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Politicians Must Stop Playing Trains 19 December 2006

Posted by David in Policy.
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In the 1990s, Britain privatised the railways. Hooray! The nationalised BR was a joke, and anyone saying otherwise is looking back through rose tinted glasses. Remember the BR sandwich, the recipe for which actually stated how to cut the filling to reduce the amount used but still make the sandwich look full, or the orange interior paint scheme, or the terrible staff attitude? Nationalisation in 1948 was a nail in the coffin of our railways (grouping in 1923, WW2 and Dr Beeching being the main others).

But alas, privatisation was not what it was meant to be. At first the lines were to be splut into several big regional companies like they had been 1923-1948, and although the regions were too big, the idea was sound. One railway line, one company, doing everything (vertical integration). 

But idealism from the Adam Smith Institute and an EU Directive caused a different system to be adopted, known as vertical separation. One company owned the nation’s infrastructure, one set of companies owned the rolling stock, and another ran the trains (leasing rolling stock and bidding forfranchises to use the infrastructure). The idea was that new companies, mostly freight hauliers, could ‘book’ timeslots or paths on any line. Good idea, but it didn’t need this system. A clearing house could have sold unused timeslots to other companies with a vertically integrated system.

This system has let politicians play trains far too much. After the Hatfield accident, Labour put temporary speed limits on all lines, against the advice of their engineers, causing many services to be cancelled. Train operators lost millions, so sued Railtrack, which the government agreed to bale out (they had after all been the ones who imposed speed limits out of all proportion). Then they pulled out, bankrupting Railtrack, and nationalising it by stealth as Network Rail.

Now the government is again meddling with the railways. Demanding huge franchise fees from GNER, they have caused fares to soar and are now reopening bids for the franchise, determined to oust GNER. The state should stop playing trains and privatise the railways properly.

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Comments»

1. Roger Dyer - 23 January 2007

My comment applicable to many of the comments posted about UK transport. Trains are a strong example of the main problem. You are specifically discussing the symptoms of a more widespread disease in the management of UKplc. Unfortunately politicians now interfere more in the running of UKplc, so the Civil Service is becoming powerless to provide rational decision making over the longer term.

On your specific comment. I noticed this trend in my own career as a bridge engineer (E.W.H. Gifford & Ptns) around 1973-4. The oil shock and the 3 day week led politicians to feel they needed to interfere more in the running of UKplc. This then inevitably led to ‘short termism’ in the provision of infrastructure. It was made worse, in my opinion, by most politicians (not M. Thatcher) having a legal training in Anglo Saxon traditions. By comparison our European neighbours are influence more by Roman law as it has developed into the Napoleonic or Code Civil. I decided to leave the UK infrastructure business and obtained an M.Sc., which got me a job abroad in the oil industry.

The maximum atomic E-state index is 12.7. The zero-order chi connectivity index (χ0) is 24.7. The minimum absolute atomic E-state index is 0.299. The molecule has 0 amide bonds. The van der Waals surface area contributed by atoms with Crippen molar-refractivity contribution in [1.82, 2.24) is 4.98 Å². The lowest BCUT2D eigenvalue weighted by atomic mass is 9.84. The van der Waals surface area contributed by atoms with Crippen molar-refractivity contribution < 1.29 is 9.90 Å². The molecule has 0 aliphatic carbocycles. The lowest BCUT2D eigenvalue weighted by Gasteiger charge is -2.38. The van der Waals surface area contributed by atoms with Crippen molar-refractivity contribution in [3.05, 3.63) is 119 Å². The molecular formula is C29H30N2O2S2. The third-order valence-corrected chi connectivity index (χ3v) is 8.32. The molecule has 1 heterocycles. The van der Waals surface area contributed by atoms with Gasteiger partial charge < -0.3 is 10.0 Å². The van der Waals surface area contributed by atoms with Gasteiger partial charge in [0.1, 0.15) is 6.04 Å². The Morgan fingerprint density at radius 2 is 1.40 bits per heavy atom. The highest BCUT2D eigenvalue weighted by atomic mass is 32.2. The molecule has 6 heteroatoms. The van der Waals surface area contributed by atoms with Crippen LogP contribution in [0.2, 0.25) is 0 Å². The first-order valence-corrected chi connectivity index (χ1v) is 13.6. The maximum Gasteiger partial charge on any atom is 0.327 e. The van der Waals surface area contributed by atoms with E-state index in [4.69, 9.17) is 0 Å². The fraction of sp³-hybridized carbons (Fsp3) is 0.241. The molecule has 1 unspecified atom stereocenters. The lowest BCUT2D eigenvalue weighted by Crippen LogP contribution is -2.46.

I have watched with dismay at the lack, and mismanagement of investment in UK infrastructure. My own worst example is the redirection of the trains from the Arun Line to Gatwick in 1978. This was a short term decision when somebody noticed that transatlantic flights were then arriving at Gatwick. No additional line capacity was provided, and this is at the root of the overcrowding of the Brighton and other southern services into London. All solutions proposed by well qualified transport engineers have been successively vetoed by the treasury based politicians. What the proposed 20,000+ new homes in East and West Sussex will do to the system is anybody’s guess.

Another micro example is the Metro link tram system in Manchester, whereby the tram generally parks for between 3-5 minutes to allow the road traffic to continue with minimum disruption, surely this doesn’t really portray the benefits of public transport to road users when they drive past, albeit slowly and watch the tram stopped at the junction awaiting entry to Manchester Piccadilly station. Again for the people using the bus service there are no pedestrian crossings to get to Piccadilly rail station from Fairfield Road, even though many millions of pounds have been invested in creating a transport hub here.

Most educated people that have to travel on business share a frustration, but feel powerless to stop the Politicians interfering in Management when they should only be deciding on Policy. I can only suggest more engineers and professionals stand as an MP, or as in my case, pester you own MP. We have Nick Herbert, an intelligent legal trained mind. Fortunately he does listen occasionally, and I have convinced him he should never become minister for transport! He has also taken up the cause to try to improve matters locally.

Do not get too depressed – get a house in France. I travel there by train on a system that has a Zero CO2 emissions, as the electricity is nuclear. Barring the usual French strikes, the system works quite well for me as I need to commute to Paris occasionally for my consultancy business.

2. Thomas Byrne - 2 July 2009

Well said, the piece I’ve written also shows the flaws in the system.


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